| Arjun Singh
New Delhi, Sept. 1: Women’s organisations opposing the controversial Bill against domestic violence have found a strong ally in Congress leader Arjun Singh, who is heading the parliamentary standing committee on the human resources development ministry that is scrutinising the Bill.
Recently, representatives of about 20 organisations from different parts of the country made presentations before the committee to bring to its notice the inadequacies in the Bill, which was mooted to protect women from domestic violence. The final draft, women’s organisations have alleged, is “protecting the family and not the woman”.
“Arjun Singh has assured us that the Bill will not be passed in its present form,” said one of the delegation members. But, sources said, the Centre has sent a point by point defence of its draft, stating that its main purpose was to protect the institution of family. Though the committee’s observations on the Bill are not binding on the government, the panel can make it difficult for the Centre to push through the Bill in its present form.
All controversial Bills are usually sent to parliamentary standing committees, which then summon delegations concerned to thrash out the fractious issues. The Bill on 33 per cent reservation for women in legislatures, too, was sent to a standing committee several years ago. It has still not been passed in Parliament.
Women’s groups opposed to the domestic violence Bill have accused the government of blunting its main purpose — to protect the woman. “Instead, they are trying to protect the family at any cost,” said a representative of Lawyer’s Collective, a voluntary organisation actively involved in drawing up the draft Bill. The National Commission for Women (NCW) had also presented its own draft to the Centre.
After having actively lobbied for a Bill to check domestic violence, its proponents feel cheated by the government, which, they allege, has made a mockery of the issue of domestic violence. “It will be better not to have a Bill on domestic violence rather than have something which goes against the very spirit of the Bill,” said an activist.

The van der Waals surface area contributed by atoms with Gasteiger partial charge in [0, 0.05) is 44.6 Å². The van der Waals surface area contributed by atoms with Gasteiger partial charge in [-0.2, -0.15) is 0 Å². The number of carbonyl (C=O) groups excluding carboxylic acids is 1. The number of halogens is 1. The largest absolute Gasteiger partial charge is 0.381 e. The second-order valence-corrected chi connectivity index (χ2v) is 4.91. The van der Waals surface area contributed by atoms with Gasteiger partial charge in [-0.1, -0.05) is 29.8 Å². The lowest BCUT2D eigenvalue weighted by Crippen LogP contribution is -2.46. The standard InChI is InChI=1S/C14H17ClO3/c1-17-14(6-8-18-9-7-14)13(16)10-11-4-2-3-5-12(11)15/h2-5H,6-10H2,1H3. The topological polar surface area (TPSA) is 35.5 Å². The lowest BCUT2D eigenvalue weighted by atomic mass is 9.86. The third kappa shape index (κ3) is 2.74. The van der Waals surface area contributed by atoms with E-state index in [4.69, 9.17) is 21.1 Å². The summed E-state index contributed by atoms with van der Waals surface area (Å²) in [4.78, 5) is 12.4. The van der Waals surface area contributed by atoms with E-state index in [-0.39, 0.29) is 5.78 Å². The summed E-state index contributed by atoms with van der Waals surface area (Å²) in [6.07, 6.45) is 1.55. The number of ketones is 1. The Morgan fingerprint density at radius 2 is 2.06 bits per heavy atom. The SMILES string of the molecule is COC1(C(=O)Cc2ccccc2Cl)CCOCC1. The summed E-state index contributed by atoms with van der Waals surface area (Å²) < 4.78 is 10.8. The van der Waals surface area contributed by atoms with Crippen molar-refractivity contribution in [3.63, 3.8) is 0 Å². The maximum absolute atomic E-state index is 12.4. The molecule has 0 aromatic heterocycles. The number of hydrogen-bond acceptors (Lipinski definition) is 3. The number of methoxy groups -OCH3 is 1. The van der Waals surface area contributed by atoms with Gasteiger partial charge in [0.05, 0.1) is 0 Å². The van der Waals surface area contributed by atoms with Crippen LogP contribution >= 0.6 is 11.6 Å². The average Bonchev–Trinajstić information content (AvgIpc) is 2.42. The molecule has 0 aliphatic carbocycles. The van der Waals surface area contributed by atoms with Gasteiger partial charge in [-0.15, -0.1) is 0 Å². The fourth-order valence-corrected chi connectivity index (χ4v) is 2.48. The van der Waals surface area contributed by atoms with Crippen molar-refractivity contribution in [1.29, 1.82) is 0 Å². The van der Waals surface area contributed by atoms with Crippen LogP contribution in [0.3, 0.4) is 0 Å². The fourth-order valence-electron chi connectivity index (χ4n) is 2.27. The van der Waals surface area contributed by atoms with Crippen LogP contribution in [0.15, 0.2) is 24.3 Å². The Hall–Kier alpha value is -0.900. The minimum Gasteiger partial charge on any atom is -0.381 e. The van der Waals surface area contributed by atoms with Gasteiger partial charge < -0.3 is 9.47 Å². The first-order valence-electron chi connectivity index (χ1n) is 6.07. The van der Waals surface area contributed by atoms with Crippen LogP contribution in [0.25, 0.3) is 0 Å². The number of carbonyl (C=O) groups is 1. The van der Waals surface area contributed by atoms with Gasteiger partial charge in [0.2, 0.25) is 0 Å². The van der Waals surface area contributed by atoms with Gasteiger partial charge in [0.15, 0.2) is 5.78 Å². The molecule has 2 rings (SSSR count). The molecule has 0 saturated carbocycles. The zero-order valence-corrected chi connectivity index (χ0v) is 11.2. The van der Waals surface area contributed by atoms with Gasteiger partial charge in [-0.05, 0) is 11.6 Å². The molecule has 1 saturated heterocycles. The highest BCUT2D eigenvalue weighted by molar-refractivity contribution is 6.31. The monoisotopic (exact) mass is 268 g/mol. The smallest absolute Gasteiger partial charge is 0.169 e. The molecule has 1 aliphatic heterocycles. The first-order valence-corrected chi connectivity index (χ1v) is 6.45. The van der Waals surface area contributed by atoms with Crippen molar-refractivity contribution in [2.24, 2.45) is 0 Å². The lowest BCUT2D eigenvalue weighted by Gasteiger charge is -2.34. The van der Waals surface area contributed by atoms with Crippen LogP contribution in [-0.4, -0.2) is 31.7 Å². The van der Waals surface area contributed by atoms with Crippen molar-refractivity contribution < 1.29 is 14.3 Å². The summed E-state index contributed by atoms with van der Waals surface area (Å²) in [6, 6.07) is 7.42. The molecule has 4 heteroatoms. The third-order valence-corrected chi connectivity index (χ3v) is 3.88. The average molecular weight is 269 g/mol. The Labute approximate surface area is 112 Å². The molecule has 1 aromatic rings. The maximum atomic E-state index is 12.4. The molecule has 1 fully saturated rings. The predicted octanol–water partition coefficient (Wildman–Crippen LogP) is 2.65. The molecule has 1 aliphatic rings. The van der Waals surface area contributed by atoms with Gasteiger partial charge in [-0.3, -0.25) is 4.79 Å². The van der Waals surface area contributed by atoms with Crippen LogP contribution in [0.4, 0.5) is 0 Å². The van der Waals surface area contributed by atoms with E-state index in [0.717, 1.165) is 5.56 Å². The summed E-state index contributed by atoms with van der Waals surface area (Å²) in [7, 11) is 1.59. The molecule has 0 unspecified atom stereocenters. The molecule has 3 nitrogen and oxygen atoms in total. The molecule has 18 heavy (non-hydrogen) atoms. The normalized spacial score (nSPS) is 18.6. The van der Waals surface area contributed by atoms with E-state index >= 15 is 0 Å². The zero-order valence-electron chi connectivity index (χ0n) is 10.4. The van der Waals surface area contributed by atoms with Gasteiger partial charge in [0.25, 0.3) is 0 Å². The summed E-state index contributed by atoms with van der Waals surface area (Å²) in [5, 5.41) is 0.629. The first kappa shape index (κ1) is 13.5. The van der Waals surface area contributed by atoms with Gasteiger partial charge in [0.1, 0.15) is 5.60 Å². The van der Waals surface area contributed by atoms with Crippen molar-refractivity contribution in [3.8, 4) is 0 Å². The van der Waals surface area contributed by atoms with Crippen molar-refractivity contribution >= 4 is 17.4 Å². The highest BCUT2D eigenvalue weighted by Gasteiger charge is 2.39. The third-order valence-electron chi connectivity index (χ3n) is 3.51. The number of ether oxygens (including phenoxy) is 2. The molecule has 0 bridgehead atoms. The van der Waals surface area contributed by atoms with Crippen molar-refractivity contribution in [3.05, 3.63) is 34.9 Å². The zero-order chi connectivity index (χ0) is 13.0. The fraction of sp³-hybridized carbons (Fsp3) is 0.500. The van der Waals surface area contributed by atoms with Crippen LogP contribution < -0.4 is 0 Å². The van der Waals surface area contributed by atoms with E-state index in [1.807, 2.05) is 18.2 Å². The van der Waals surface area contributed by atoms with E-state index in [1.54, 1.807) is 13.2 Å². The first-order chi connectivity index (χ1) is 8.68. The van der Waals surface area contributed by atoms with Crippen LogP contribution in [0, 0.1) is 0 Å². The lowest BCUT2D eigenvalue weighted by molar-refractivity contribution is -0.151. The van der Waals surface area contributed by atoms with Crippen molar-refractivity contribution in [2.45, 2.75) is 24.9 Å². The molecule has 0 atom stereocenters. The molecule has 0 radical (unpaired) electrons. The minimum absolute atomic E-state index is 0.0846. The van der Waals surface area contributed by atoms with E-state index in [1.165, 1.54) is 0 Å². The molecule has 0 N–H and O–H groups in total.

Government officials, on the other hand, have argued that they cannot take an “extreme feminist” position and will have to keep in mind the social context in India. The Bill, since its inception, has been in the eye of a storm with sharp differences emerging on the definition of domestic violence itself.
Lawyer’s Collective as well as other women’s organisations wanted the government to include not only physical violence but mental abuse as well. But a strong men’s lobby trashed the Bill, saying it was an intrusion into a person’s private life and that mental abuse should not be clubbed with physical violence.
When the government chalked out the final draft, it attracted further controversy with all women’s organisation and the Lawyer’s Collective attacking the legislation and demanding a complete overhaul of the Bill.
The Centre’s draft Bill has dropped the clause giving a woman the right to residence at her husband’s house. Instead, it has given the husband the right to turn his wife out of the house if she damages his property and made counselling mandatory for both husband and wife.
“If a wife, in anger, damages her husband’s television set, he can turn her out regardless of how badly he has behaved. What is the point of having a Bill where the abused woman is denied her right to residence'” Lawyer’s Collective has asked. On mandatory counselling, the organisations say it should be made compulsory for the husband and optional for the wife.